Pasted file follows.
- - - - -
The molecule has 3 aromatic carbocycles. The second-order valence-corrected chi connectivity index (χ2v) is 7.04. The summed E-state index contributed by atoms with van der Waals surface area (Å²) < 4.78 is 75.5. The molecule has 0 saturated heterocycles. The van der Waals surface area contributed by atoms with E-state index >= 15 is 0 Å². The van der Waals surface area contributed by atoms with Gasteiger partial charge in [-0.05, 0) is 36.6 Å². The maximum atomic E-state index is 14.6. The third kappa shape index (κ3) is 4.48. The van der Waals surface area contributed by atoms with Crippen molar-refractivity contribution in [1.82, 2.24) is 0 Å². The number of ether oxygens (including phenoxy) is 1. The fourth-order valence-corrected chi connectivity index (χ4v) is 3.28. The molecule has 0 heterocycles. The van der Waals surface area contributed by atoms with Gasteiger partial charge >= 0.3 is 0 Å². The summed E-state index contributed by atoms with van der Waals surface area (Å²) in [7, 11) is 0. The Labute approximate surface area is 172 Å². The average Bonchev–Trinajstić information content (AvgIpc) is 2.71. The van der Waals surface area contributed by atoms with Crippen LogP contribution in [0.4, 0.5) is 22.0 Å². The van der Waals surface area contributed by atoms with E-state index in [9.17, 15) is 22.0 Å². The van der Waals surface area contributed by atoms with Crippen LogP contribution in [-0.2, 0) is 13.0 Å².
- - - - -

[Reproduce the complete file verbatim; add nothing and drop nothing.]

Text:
The molecule has 3 aromatic carbocycles. The second-order valence-corrected chi connectivity index (χ2v) is 7.04. The summed E-state index contributed by atoms with van der Waals surface area (Å²) < 4.78 is 75.5. The molecule has 0 saturated heterocycles. The van der Waals surface area contributed by atoms with E-state index >= 15 is 0 Å². The van der Waals surface area contributed by atoms with Gasteiger partial charge in [-0.05, 0) is 36.6 Å². The maximum atomic E-state index is 14.6. The third kappa shape index (κ3) is 4.48. The van der Waals surface area contributed by atoms with Crippen molar-refractivity contribution in [1.82, 2.24) is 0 Å². The number of ether oxygens (including phenoxy) is 1. The fourth-order valence-corrected chi connectivity index (χ4v) is 3.28. The molecule has 0 heterocycles. The van der Waals surface area contributed by atoms with Gasteiger partial charge >= 0.3 is 0 Å². The summed E-state index contributed by atoms with van der Waals surface area (Å²) in [7, 11) is 0. The Labute approximate surface area is 172 Å². The average Bonchev–Trinajstić information content (AvgIpc) is 2.71. The van der Waals surface area contributed by atoms with Crippen LogP contribution in [0.4, 0.5) is 22.0 Å². The van der Waals surface area contributed by atoms with E-state index in [9.17, 15) is 22.0 Å². The van der Waals surface area contributed by atoms with Crippen LogP contribution in [-0.2, 0) is 13.0 Å².